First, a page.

Gregory Benson, 27, took the witness stand in D.C. Superior Court for nearly an hour yesterday to deny categorically that he had been involved in the slaying last Christmas season of his next-door neighbor.
Benson said he was inside his home at 1523 A St. NE at the time of the murder, and stayed there until investigating officers had talked to him, as they did to all neighborhood residents who were available.
The defendant was supported in his testimony by his father, Joseph, who said that his son had not left the family home at any time around 9:30 p.m., the hour of the slaying.
Young Benson said he was watching television and talking on the telephone at about the time his neighbor, Frank Flook, 33, was shot fatally in the head next door at 1521 A St. Flook had run to his front door last Dec. 27 to help his wife repel two men who were trying to enter their home.
Marilyn Flook, the victim's wife, testified earlier this week that Benson was one of the two men at the door seconds before her husband was shot.
Young Benson said, "I had nothing to do with what happened next door."
He said his sister, who had been downstairs in the basement, shouted that she heard a gunshot. Moments later, he went to the front window where he saw police, fire trucks and neighbors gathered outside, he said.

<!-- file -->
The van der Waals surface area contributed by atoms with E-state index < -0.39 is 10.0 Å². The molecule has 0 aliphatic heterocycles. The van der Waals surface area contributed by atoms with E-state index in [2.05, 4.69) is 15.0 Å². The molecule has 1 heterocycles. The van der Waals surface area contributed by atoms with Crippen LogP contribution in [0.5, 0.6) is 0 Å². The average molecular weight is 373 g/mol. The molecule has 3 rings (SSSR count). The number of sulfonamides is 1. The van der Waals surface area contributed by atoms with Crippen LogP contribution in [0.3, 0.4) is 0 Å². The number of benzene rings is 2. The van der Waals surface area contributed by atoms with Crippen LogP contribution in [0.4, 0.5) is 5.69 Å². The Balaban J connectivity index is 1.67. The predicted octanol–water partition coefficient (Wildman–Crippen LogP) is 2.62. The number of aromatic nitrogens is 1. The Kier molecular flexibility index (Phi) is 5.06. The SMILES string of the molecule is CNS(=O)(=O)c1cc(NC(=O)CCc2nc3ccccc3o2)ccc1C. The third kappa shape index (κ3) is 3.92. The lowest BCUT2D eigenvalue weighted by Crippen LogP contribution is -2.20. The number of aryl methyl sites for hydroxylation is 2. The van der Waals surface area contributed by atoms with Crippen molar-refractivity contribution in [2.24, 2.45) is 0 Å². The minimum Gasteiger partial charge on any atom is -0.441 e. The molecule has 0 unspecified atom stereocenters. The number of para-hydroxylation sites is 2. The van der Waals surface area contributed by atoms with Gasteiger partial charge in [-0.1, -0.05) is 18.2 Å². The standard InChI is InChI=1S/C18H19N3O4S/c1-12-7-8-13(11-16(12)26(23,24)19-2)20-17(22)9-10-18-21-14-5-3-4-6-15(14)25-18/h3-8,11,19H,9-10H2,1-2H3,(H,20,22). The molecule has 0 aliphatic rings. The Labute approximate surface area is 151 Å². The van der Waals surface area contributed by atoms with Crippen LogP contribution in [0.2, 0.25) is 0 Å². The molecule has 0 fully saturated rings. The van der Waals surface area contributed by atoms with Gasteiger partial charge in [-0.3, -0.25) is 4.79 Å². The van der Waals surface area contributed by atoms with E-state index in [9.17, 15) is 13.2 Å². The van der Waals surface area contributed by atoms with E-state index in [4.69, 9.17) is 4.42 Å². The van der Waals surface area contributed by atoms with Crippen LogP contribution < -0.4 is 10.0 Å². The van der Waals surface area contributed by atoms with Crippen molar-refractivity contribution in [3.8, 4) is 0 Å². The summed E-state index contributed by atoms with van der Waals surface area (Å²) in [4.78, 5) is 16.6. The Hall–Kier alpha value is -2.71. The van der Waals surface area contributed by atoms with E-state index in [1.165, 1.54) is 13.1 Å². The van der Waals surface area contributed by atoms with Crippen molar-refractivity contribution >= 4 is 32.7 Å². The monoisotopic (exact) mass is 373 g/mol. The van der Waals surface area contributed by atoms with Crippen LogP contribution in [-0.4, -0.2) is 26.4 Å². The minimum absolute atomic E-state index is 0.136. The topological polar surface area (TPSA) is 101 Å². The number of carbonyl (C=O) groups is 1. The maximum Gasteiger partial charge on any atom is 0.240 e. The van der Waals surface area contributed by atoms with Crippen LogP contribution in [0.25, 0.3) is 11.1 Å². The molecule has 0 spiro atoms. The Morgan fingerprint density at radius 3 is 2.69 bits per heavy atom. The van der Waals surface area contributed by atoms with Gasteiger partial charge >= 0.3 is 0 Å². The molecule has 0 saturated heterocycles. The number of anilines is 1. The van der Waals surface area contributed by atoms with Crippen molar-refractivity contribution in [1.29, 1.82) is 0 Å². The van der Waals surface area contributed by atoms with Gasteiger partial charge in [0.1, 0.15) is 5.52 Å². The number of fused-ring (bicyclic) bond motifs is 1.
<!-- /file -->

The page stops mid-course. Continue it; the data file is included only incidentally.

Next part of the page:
Benson said he went outside and learned that his next-door neighbor had been killed. He said detectives had asked everyone in the house to remain inside the house until they could get statements from them.
Benson said he talked with detectives and then left the house.
He first learned that he was a suspect on the night of March 18 when, he said, detectives came to his house to arrest him.
Benson, a 1970 graduate of Eastern High School, said he had seen the Flooks on several occasions prior to the shooting. Marilyn Flook testified that she had never seen Benson before the shooting.
On the night of the shooting, Marilyn Flook had gone to her front door after being awakened by the ringing of the doorbell. She said she looked out the front window and saw a person who resembled her newspaper carrier.
When she unlocked the dead-bolt lock on the door, someone began pushing from the outside, she said. She testified that she became alarmed and called for her husband as she struggled to keep the door closed. As her husband ran to help her, one of the men struck his hand, holding a gun, around the door and fired, killing Flook.
The shooting upset residents of the predominantly black neighborhood, some of whom said they believed the couple had been attacked because they were white. The Flooks were the only white couple living on the block of two-story, brick row houses.